Tag Archives: maths

Geek Freak…Friday Fictioneers: 2nd May, 2018

George was camping, and went out bushwalking, when Thugface grabbed him by the shirt, yanked out his insulin pump and hurled it in the creek.

“Who’s the smart one now, geek freak?”

George flinched as kick, after kick sank into his red hair and blood gushed everywhere.

“You’re going to die…”

George knew it too. He wasn’t made to fight, and out here it didn’t matter  how well he went on his algebra test. That wasn’t going to save his life. Yet, he did know how to tell a story, and scratched his attackers.

Footsteps approached. The sound of hope…

……..

100 words.

The more I worked on this story, I was reminded of the horrific murder of two year old James Bulger by a pair of ten year old boys back in 1992. I abhor violence, but we ignore it at our peril. We need to fight back any way we can and for me that means the pen, which I’ve got to believe is mightier than the sword.

This has been another contribution to Friday Fictioneers hosted by Rochelle Wishoff Fields  PHOTO PROMPT © Karen Rawson

xx Rowena

Teachers Beware: Maths Geek Alert!

Much to my relief, it turned out that it wasn’t me who had to watch out for our son armed with Adam Spencer’s: Big Book of Numbers.

It was his teachers.

Nothing gives a kid more joy than finding out something, anything their teacher doesn’t know… no matter how remote, obscure or incredibly difficult it might be!!

Mister with Adam Spencer

Mister with Adam Spencer

After all, teachers know everything and unlike the rest of us mere mortals, they even have eyes in the back of their heads. (My son’s Kindergarten teacher truly had him convinced!)

Anyway, in a scene reminiscent of a scene snatched straight out of an Andy Griffith’s book (see notes), my son lifted an equation from the Big Book of Numbers and approached his teacher.

Maths Geek let loose in the classroom in the days before whiteboards.

Maths Geek let loose in the classroom in the days before whiteboards.

Unfortunately for her, her didn’t ask her about how you cut a pizza in 29 pieces with only 7 cuts.

He’d used that one up on Adam’s visit at the school (see previous post: https://beyondtheflow.wordpress.com/2015/08/05/the-journey-of-a-thousand-books-sets-sail/).

Instead, referring to Sierpinski numbers, he asked her: 78,557 x 2 11 + 1=?

When she, not unsurprisingly, didn’t know that off the top of her head, he asked another teacher.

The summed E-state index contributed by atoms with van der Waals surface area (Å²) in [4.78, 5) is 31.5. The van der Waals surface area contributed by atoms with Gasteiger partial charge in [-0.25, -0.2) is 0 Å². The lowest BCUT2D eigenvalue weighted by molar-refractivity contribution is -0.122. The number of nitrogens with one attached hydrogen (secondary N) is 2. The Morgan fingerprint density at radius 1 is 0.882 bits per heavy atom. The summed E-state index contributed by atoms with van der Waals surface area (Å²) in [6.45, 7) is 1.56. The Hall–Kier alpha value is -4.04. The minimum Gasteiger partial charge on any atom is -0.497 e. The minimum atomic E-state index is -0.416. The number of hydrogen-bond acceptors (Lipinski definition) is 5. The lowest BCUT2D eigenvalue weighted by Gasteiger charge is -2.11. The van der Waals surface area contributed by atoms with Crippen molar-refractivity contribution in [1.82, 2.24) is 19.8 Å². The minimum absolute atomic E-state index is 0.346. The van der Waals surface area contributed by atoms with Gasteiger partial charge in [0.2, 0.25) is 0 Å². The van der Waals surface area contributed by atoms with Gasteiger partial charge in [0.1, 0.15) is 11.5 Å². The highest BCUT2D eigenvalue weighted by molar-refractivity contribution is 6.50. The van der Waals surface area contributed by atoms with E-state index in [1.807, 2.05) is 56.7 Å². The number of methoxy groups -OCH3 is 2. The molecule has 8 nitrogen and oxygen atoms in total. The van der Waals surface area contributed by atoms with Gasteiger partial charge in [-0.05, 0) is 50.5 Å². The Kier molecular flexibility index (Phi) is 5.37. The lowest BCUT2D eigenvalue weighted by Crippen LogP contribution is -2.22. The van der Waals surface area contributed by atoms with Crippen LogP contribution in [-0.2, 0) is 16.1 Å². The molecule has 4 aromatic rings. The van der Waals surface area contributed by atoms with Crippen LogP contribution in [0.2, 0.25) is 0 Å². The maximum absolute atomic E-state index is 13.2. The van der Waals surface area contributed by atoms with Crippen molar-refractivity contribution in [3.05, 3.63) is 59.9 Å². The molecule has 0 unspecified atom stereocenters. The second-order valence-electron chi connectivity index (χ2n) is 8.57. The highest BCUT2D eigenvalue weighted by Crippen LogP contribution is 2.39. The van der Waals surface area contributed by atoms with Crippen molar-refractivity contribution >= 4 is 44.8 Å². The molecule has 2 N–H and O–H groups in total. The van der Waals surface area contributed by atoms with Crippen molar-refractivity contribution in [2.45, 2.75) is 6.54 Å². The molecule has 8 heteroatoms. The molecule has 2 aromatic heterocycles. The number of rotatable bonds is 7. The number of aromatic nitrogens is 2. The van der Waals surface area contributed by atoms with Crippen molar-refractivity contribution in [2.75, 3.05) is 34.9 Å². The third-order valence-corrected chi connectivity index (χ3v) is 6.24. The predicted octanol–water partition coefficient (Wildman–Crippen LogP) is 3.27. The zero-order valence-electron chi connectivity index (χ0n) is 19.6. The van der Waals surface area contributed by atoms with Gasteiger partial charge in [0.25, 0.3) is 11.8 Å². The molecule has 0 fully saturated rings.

He didn’t know either.

Guess who loves maths?!!

Guess who loves maths?!!

Boy was he excited! That was almost better than winning Lotto!

By the way, in case you like to know the answers to such equations, the answer is in the book: 160,884,731. By the way, Spencer also let’s you know that this is also 12,275,749 x 13.

I feel like sending his teachers a sympathy (or is that an empathy) card.

Meanwhile, his friend challenged him to work out 2 to the power of 50 and he was beavering away at that challenge in an exercise book when I ran into him at lunchtime at school.

I can’t tell you how relieved I am that the school is bearing the brunt of this Book of Numbers juggernaut.

After all, I am still struggling to master 10 digit arithmetic!

chess_2

That said, I have gone a few rounds of chess with him this week. He is finding playing against Mummy quite a “different” experience. His father has taught him a few strategic manoeuvres, which we’ve both half-forgotten. So, what with me being more creative than logical, our chess games, you could say, get a bit off track. It’s a case of Rafferty’s Rules with “chase the horse”, “waltzing with the king” and a full theatrical performance. After long grueling matches, we’ve even had a stalemate, when we each were somehow left with just our kings. However, usually these long extended clashes eventually wind up with the king cornered and then I guess it’s “off with his head”.

So for my next conundrum, why haven’t either of my kids approached me with question related to the thesaurus?

Probably because I’d be on my own turf there and actually know what I am doing!

xx Rowena

Andy Griffiths & I photographed at the Sydney Writer's Festival in 2012. I did an amazing writer's workshop with him.

Andy Griffiths & I photographed at the Sydney Writer’s Festival in 2012. I did an amazing writer’s workshop with him.

Notes

Andy Griffiths is one of Australia’s most popular children’s authors. Andy is best known for The Treehouse series, the JUST! books and The Day My Bum Went Psycho. Over the last 20 years Andy’s books have been New York Times bestsellers, adapted for the stage and television and won more than 50 Australian children’s choice awards. Andy, a passionate advocate for literacy, is an ambassador for The Indigenous Literacy Foundation and The Pyjama Foundation.http://www.treehousebookseries.com/modal/author/

The Journey of A Thousand Books Sets Sail.

“A room without books is like a body without a soul.”
― Marcus Tullius Cicero

Do you remember that incredible, mind-blowing feeling when you finally found THAT BOOK when you were young which suddenly opened up the world of reading? That sense of discovering your very own Disneyland, a veritable Aladdin’s cave of treasures…all through the pages of a book! It’s something you never forget!

For me, that book was The Diary of Anne Frank, which my mother gave me for my 13th birthday. It was a very conscious move on her part as she really wanted me to share her love of reading and experience that wonder for myself. After a few misses along the way, it worked. Anne Frank the same age as me, a writer and someone I could relate to in so many ways. Moreover, her diary was also non-fiction and I’m still not really much of a novel reader.

However, reading the The Diary of Anne Franknot only sparked my love of reading, it also encouraged my love of writing and inspired me to write my own journal which I called, apparently not so originally, “Anne”.

Of course, there’s been a lot of water under the bridge since then.